There nothing new about the need for digital rights management (DRM). However, what DRM tools are expected to achieve has changed over the last decade or so.
Seclore – DRM 2.0 revisited
In October 2016 Quocirca reported on a new breed of digital rights management (DRM) tools which have emerged in recent years. These tools have security built in to their core and are designed to support the growing used of cloud stores and mobile computing (DRM 2.0). The post looked in detail at three vendors; Vera, FinalCode and Fasoo. Some others were mentioned in passing, including Seclore, a California-based vendor, with origins in India and some major European customers.
Perhaps the most striking thing about Seclore is its claimed DRM market share for its Rights Management product which it says is second only to Microsoft (the latter embeds DRM in certain of its other offerings). Seclore says its own directly managed customer base of 470 enterprise customers accounts for 4.5 million end users. However, via OEM partners it claims another ten thousand customers with 8-9 million users.
In many case partners are using Seclore Rights Management to extend the scope of existing content management or productivity products to ensure protection continues beyond the scope of the base product. For example, “Citrix ShareFile enables security to “follow the file” through integrating Seclore”; this was required to extend DRM to cloud and mobile use. Seclore has been integrated with IBM’s FileNet content management for the same reasons.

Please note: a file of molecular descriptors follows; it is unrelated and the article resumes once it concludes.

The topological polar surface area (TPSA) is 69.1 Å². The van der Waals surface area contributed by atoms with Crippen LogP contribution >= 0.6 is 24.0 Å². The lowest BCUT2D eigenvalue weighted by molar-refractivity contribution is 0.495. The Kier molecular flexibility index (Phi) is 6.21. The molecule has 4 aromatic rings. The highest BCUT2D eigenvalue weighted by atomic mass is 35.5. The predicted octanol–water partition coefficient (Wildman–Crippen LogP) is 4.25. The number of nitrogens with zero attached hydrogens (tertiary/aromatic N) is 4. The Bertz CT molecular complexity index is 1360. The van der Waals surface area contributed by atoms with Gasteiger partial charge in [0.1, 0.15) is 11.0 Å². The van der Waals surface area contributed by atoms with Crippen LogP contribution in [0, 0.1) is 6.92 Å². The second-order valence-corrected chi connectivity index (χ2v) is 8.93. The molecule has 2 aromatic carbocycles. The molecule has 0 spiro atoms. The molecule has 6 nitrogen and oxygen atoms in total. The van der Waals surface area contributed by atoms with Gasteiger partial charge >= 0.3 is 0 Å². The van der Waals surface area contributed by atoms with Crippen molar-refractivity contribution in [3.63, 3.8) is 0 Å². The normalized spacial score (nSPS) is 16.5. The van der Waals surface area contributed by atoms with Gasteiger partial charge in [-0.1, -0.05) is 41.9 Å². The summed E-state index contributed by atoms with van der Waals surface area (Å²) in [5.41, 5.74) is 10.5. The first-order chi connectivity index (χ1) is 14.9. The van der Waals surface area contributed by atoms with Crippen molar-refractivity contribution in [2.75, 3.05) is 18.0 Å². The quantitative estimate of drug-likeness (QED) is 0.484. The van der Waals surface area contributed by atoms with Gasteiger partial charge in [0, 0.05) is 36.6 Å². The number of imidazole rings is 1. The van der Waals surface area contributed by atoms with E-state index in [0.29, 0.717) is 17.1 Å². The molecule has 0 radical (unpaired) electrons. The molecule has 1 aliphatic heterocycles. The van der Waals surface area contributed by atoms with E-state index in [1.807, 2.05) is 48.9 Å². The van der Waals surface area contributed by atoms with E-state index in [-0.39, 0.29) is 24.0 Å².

It is not just content management systems. Data loss prevention (DLP) systems were originally designed to deal with content moving around within an organisation’s network and police what left it. This has become too limited an approach with the growing use of cloud stores and Seclore claims both Symantec and McAfee’s DLPs are being extended to enable the external use of DLP using its product.
As well as being designed to address the need for external sharing, Seclore ensures it remains independent of device types and document formats to support as wide a range of use cases as possible.
Another intriguing initiative is that, wherever possible it aims to inherit rights and policies from the original systems, for example SAP and Microsoft SharePoint, rather than having to re-write them. However, policy can be modified and Seclore Right Management also enables policy to change as documents progress through a work flow, for example as financial results move from confidential to public domain. These capabilities are key to making Seclore’s OEM partnerships work.
If, like many, your organisation has reached the point where the management of rights needs to be extended to cloud stores and mobile users, then Seclore should be added to the list of products for consideration. Better still, it may be possible to simply upgrade some of your existing technology if there is an existing Seclore integration that allows you to do so.